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Echo – My Bird Dog – Season Three

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I read that the lights go on for most bird dogs at age three. Obedience training is solidified, and the unbreakable connection between the owner and the dog is established. Additionally, the dog demonstrates discipline and focus, despite the many distractions going on around them. 

Echo and I entered the 2018/2019 upland bird season having spent nearly twenty-five days in the field in the during the preceding two seasons. I have shot close to seventy-five wild roosters over my lab during this time frame. Echo’s prey drive is high, and her enthusiasm when we hunt together is contagious. Over the summer, leading into the season, we did a lot of bumper work to ensure she remained fit and competent. If the day was too hot to run, we moved our effort to a local lake. While Echo is e-collar conditioned, I reinforced my commands verbally. My hope was that she would continue to evolve without the need for periodic stimulation. Unfortunately, the local game preserve was sold, and our time on birds was reduced to just two afternoons. This surprising situation undermined our off-season training program. Preserve birds allow for the dog to improve their steadiness despite the excitement of live prey. I was not able to do the barbed wire fence work that was one of my off-season objectives. Occasionally, Echo will barrel through an unseen barrier, putting her in a dangerous predicament. 

Our first day in the fields of Eastern, Colorado had us in pursuit of pheasants in the corners of newly cut corn circles. The grass was relatively thick despite a recent snowfall. As Greg and I walked west, Echo and her brother Whitley worked both sides of a barbed wire fence. We were just over a mile into our hunt, and the dogs had already flushed a handful of hens. The wind blew hard from the north, and Echo and Whitley started to get birdy. Greg was to my right, and a bit ahead of me when he pointed at the steady dogs. Seconds later the rooster started to fly when he exited the dense cover about twenty yards from my position. My first shot was quick, and behind the bird. I was more composed on my second shot, and my round hit the bird solidly on its left flank. Echo retrieved the dead pheasant, and like that, our season was underway.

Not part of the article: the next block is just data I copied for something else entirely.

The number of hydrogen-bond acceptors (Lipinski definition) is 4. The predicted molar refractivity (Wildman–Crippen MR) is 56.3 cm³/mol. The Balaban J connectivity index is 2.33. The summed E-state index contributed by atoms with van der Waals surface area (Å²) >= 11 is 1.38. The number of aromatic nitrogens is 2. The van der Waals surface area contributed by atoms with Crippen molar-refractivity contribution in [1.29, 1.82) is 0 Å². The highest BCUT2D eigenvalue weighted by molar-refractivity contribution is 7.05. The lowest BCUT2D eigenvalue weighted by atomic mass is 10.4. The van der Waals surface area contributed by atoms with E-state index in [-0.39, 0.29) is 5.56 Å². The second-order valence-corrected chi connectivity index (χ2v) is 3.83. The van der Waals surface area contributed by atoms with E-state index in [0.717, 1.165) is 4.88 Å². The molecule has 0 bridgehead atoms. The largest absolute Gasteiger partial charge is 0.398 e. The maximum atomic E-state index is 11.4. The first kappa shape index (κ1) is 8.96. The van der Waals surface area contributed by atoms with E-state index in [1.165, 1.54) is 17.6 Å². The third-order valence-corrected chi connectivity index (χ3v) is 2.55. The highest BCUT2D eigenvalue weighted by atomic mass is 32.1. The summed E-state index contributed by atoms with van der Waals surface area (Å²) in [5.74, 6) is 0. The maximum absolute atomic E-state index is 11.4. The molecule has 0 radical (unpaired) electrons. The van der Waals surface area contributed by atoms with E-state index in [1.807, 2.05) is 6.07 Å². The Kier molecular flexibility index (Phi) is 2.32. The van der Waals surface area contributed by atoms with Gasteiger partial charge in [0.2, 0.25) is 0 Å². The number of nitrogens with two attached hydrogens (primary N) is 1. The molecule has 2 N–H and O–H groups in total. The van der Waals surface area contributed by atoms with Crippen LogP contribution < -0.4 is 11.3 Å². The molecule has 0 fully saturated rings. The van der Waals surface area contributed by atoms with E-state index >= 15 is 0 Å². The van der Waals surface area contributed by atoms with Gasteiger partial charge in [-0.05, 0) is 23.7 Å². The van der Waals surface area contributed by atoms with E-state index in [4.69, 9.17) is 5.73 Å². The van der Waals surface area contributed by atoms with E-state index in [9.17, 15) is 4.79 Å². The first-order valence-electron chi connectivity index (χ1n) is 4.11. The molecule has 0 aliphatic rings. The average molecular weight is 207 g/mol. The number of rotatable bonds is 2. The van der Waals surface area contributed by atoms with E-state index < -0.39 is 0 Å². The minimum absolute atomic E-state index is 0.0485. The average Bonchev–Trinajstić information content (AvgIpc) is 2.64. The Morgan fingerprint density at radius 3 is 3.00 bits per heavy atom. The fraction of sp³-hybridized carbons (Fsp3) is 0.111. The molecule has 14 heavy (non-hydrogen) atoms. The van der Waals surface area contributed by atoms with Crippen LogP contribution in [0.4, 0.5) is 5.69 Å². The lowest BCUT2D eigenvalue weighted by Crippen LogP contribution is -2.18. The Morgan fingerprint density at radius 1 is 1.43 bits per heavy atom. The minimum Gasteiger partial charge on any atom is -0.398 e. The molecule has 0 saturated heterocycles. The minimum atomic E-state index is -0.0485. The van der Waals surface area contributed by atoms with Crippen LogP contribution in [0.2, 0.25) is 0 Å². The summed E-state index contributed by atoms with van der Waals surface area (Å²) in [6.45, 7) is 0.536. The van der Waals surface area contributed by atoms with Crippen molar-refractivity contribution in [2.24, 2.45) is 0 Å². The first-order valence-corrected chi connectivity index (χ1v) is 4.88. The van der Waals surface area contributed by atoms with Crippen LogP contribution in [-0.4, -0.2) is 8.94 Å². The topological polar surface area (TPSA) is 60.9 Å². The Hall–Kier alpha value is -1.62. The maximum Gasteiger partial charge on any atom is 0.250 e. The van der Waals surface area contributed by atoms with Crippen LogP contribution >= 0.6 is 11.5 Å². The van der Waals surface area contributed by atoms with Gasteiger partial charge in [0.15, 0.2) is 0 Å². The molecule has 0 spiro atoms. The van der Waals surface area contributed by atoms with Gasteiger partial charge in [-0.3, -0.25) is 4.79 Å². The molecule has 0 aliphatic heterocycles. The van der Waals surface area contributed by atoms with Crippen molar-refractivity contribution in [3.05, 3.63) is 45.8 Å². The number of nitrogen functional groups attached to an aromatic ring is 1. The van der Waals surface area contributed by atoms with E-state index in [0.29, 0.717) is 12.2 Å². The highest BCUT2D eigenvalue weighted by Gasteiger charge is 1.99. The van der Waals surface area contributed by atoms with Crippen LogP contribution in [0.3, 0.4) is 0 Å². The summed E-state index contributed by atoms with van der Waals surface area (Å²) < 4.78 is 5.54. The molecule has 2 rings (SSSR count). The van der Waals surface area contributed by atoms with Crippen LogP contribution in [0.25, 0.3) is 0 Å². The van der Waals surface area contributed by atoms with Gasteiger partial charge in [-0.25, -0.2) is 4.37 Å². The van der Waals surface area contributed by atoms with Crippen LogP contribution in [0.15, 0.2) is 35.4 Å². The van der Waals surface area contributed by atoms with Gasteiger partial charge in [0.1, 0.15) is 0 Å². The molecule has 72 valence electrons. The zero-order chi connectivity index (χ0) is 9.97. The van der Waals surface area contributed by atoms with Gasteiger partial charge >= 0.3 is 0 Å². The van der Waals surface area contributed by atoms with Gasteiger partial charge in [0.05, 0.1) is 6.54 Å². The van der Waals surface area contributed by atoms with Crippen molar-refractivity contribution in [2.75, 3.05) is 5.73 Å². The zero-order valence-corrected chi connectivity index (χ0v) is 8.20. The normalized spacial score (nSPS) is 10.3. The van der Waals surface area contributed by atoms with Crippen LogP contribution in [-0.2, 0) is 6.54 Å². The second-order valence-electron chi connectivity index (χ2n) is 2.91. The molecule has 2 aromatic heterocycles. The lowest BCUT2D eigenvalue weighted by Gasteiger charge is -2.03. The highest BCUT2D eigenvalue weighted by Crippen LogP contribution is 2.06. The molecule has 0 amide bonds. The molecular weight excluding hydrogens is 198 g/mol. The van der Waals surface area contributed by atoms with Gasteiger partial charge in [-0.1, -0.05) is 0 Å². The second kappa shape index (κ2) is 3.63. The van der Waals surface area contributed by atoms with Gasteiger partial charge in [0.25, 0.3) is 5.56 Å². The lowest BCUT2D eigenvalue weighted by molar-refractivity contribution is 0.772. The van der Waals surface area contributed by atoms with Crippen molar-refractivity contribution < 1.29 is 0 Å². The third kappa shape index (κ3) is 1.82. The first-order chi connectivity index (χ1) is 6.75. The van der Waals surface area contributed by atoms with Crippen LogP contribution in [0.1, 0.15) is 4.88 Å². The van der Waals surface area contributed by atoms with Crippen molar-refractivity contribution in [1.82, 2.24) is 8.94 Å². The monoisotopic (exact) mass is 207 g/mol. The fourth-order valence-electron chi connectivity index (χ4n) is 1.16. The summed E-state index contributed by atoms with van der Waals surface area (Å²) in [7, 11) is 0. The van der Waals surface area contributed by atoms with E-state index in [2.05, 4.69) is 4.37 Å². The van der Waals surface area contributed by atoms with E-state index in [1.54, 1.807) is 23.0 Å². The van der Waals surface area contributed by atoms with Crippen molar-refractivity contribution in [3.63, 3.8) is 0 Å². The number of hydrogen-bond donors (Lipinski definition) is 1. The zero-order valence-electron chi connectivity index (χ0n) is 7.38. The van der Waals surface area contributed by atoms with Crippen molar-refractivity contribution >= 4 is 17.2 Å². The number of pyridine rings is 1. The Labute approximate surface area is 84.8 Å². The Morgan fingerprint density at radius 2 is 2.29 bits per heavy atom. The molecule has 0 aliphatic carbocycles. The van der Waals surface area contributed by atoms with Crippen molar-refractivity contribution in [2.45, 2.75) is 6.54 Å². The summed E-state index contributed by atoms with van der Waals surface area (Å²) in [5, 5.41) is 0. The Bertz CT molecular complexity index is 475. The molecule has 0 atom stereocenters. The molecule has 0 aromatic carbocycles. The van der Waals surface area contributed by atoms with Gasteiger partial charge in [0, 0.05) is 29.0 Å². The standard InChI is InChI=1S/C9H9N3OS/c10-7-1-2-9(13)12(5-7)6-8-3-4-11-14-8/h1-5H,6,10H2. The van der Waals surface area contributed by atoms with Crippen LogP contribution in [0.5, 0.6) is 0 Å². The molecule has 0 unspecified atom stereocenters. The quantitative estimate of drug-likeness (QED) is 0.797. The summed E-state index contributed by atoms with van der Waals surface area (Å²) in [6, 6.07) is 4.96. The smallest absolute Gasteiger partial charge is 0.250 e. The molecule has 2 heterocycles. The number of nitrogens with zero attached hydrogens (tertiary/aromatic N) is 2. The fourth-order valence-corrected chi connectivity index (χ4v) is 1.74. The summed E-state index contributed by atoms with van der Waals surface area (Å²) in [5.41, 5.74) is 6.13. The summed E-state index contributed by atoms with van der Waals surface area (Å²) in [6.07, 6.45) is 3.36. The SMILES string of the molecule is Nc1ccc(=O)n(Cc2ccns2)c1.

Echo and I would navigate around an early season injury to her foot, and enjoy ten days of hunting the uplands. A December shooting slump had me confused and frustrated, but my girl did not quit on me. She approached every field with determination and a commitment to the chase. I love my dog, and I look forward to our future adventures together.

Videos of our Season - http://www.huntfishgolfwork.com/videos-viii-2/ 
• Hunt #1 - https://youtu.be/gnbkc-NN0Ss
• Hunt #2 - https://youtu.be/aw_OjdqZUk0
• Hunt #3 - https://youtu.be/PKmUcBNyoxk
• Hunt #4 and #5 (the slump) - https://youtu.be/ty1ny9nyG5s
• Hunt #6 (no video or pictures as we never saw a bird all day)
• Hunt #7 - https://youtu.be/11IvygpG8m0
• Hunt #8 - https://youtu.be/eTSO2gNKyv4
• Hunt #9 - https://youtu.be/kqFD4IQ_MoM
• Hunt #10 - https://youtu.be/rVfQaBMtG50

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